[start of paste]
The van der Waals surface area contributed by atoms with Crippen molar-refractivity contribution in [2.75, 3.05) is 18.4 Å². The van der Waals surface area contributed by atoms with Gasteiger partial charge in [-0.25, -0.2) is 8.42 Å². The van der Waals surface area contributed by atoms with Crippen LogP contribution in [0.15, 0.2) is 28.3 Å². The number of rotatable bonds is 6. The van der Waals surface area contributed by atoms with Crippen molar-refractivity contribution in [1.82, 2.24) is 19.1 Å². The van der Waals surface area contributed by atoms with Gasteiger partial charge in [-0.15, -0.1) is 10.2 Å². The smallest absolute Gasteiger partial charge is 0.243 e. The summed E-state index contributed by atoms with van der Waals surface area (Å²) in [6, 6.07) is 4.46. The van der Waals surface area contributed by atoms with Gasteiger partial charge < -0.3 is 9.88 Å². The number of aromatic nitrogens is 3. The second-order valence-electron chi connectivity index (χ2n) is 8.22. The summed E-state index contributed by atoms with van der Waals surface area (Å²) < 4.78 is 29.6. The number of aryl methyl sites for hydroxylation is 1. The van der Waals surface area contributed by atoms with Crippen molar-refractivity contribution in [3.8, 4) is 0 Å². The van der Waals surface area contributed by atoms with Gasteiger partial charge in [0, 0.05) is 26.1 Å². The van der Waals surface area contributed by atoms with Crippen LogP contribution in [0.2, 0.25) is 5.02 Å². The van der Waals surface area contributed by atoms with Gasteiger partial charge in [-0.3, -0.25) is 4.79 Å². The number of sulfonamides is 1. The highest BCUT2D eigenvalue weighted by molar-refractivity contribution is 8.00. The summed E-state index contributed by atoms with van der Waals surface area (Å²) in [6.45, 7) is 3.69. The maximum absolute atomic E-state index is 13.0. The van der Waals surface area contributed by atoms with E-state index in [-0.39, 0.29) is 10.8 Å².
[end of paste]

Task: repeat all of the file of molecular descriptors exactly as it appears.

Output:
The van der Waals surface area contributed by atoms with Crippen molar-refractivity contribution in [2.75, 3.05) is 18.4 Å². The van der Waals surface area contributed by atoms with Gasteiger partial charge in [-0.25, -0.2) is 8.42 Å². The van der Waals surface area contributed by atoms with Crippen LogP contribution in [0.15, 0.2) is 28.3 Å². The number of rotatable bonds is 6. The van der Waals surface area contributed by atoms with Crippen molar-refractivity contribution in [1.82, 2.24) is 19.1 Å². The van der Waals surface area contributed by atoms with Gasteiger partial charge in [-0.15, -0.1) is 10.2 Å². The smallest absolute Gasteiger partial charge is 0.243 e. The summed E-state index contributed by atoms with van der Waals surface area (Å²) in [6, 6.07) is 4.46. The van der Waals surface area contributed by atoms with Gasteiger partial charge < -0.3 is 9.88 Å². The number of aromatic nitrogens is 3. The second-order valence-electron chi connectivity index (χ2n) is 8.22. The summed E-state index contributed by atoms with van der Waals surface area (Å²) < 4.78 is 29.6. The number of aryl methyl sites for hydroxylation is 1. The van der Waals surface area contributed by atoms with Crippen molar-refractivity contribution in [3.8, 4) is 0 Å². The van der Waals surface area contributed by atoms with Gasteiger partial charge in [0, 0.05) is 26.1 Å². The van der Waals surface area contributed by atoms with Crippen LogP contribution in [0.2, 0.25) is 5.02 Å². The van der Waals surface area contributed by atoms with Gasteiger partial charge in [-0.3, -0.25) is 4.79 Å². The number of sulfonamides is 1. The highest BCUT2D eigenvalue weighted by molar-refractivity contribution is 8.00. The summed E-state index contributed by atoms with van der Waals surface area (Å²) in [6.45, 7) is 3.69. The maximum absolute atomic E-state index is 13.0. The van der Waals surface area contributed by atoms with E-state index in [-0.39, 0.29) is 10.8 Å².